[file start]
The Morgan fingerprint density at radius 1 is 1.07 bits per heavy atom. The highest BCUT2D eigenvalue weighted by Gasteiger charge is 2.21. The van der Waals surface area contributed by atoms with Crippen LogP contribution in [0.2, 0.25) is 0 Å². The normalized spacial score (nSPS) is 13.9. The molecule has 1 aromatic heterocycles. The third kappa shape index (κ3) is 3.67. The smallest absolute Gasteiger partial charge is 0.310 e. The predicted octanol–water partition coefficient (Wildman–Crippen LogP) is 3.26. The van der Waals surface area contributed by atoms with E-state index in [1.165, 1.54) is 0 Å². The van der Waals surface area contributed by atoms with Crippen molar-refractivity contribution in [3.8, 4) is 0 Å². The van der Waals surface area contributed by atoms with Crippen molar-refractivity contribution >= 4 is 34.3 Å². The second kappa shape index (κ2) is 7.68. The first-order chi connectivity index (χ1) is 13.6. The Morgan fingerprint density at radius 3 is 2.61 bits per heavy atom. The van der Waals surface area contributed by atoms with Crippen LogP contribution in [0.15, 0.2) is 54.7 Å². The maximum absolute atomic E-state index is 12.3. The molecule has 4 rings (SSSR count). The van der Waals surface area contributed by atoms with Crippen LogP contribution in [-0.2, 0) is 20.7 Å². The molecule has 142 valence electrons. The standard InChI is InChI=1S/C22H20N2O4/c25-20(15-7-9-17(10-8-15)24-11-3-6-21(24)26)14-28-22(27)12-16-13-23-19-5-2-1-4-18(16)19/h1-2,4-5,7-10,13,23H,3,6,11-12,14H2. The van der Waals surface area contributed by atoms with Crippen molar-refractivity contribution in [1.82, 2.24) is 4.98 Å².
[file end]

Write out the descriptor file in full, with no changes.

The Morgan fingerprint density at radius 1 is 1.07 bits per heavy atom. The highest BCUT2D eigenvalue weighted by Gasteiger charge is 2.21. The van der Waals surface area contributed by atoms with Crippen LogP contribution in [0.2, 0.25) is 0 Å². The normalized spacial score (nSPS) is 13.9. The molecule has 1 aromatic heterocycles. The third kappa shape index (κ3) is 3.67. The smallest absolute Gasteiger partial charge is 0.310 e. The predicted octanol–water partition coefficient (Wildman–Crippen LogP) is 3.26. The van der Waals surface area contributed by atoms with E-state index in [1.165, 1.54) is 0 Å². The van der Waals surface area contributed by atoms with Crippen molar-refractivity contribution in [3.8, 4) is 0 Å². The van der Waals surface area contributed by atoms with Crippen molar-refractivity contribution >= 4 is 34.3 Å². The second kappa shape index (κ2) is 7.68. The first-order chi connectivity index (χ1) is 13.6. The Morgan fingerprint density at radius 3 is 2.61 bits per heavy atom. The van der Waals surface area contributed by atoms with Crippen LogP contribution in [0.15, 0.2) is 54.7 Å². The maximum absolute atomic E-state index is 12.3. The molecule has 4 rings (SSSR count). The van der Waals surface area contributed by atoms with Crippen LogP contribution in [-0.2, 0) is 20.7 Å². The molecule has 142 valence electrons. The standard InChI is InChI=1S/C22H20N2O4/c25-20(15-7-9-17(10-8-15)24-11-3-6-21(24)26)14-28-22(27)12-16-13-23-19-5-2-1-4-18(16)19/h1-2,4-5,7-10,13,23H,3,6,11-12,14H2. The van der Waals surface area contributed by atoms with Crippen molar-refractivity contribution in [1.82, 2.24) is 4.98 Å².